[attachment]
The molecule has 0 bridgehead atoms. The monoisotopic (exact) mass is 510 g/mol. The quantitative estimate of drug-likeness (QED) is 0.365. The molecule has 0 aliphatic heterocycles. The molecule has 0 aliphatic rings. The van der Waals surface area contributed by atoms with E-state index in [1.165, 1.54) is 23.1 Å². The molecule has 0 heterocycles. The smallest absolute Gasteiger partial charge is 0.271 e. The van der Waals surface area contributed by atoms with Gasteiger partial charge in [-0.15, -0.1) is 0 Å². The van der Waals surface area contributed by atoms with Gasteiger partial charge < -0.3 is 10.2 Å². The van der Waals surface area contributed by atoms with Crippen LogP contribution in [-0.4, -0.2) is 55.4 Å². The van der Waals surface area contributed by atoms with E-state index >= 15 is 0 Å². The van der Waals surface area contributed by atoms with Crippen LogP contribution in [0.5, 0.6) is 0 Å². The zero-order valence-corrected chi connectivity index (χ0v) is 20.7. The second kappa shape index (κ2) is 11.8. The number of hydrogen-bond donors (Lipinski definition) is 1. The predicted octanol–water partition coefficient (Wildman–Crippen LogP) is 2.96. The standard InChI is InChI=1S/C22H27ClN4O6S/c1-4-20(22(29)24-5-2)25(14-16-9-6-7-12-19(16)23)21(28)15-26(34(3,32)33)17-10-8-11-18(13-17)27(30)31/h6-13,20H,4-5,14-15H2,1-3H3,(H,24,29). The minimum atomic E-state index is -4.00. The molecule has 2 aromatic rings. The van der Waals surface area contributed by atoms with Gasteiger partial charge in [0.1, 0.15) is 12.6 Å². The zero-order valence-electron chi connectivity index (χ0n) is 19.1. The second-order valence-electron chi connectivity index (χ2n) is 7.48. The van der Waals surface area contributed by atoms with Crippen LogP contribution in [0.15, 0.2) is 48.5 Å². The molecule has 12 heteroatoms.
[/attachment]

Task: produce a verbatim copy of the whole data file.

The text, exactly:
The molecule has 0 bridgehead atoms. The monoisotopic (exact) mass is 510 g/mol. The quantitative estimate of drug-likeness (QED) is 0.365. The molecule has 0 aliphatic heterocycles. The molecule has 0 aliphatic rings. The van der Waals surface area contributed by atoms with E-state index in [1.165, 1.54) is 23.1 Å². The molecule has 0 heterocycles. The smallest absolute Gasteiger partial charge is 0.271 e. The van der Waals surface area contributed by atoms with Gasteiger partial charge in [-0.15, -0.1) is 0 Å². The van der Waals surface area contributed by atoms with Gasteiger partial charge < -0.3 is 10.2 Å². The van der Waals surface area contributed by atoms with Crippen LogP contribution in [-0.4, -0.2) is 55.4 Å². The van der Waals surface area contributed by atoms with E-state index >= 15 is 0 Å². The van der Waals surface area contributed by atoms with Crippen LogP contribution in [0.5, 0.6) is 0 Å². The zero-order valence-corrected chi connectivity index (χ0v) is 20.7. The second kappa shape index (κ2) is 11.8. The number of hydrogen-bond donors (Lipinski definition) is 1. The predicted octanol–water partition coefficient (Wildman–Crippen LogP) is 2.96. The standard InChI is InChI=1S/C22H27ClN4O6S/c1-4-20(22(29)24-5-2)25(14-16-9-6-7-12-19(16)23)21(28)15-26(34(3,32)33)17-10-8-11-18(13-17)27(30)31/h6-13,20H,4-5,14-15H2,1-3H3,(H,24,29). The minimum atomic E-state index is -4.00. The molecule has 2 aromatic rings. The van der Waals surface area contributed by atoms with Gasteiger partial charge in [0.1, 0.15) is 12.6 Å². The zero-order valence-electron chi connectivity index (χ0n) is 19.1. The second-order valence-electron chi connectivity index (χ2n) is 7.48. The van der Waals surface area contributed by atoms with Crippen LogP contribution in [0.15, 0.2) is 48.5 Å². The molecule has 12 heteroatoms.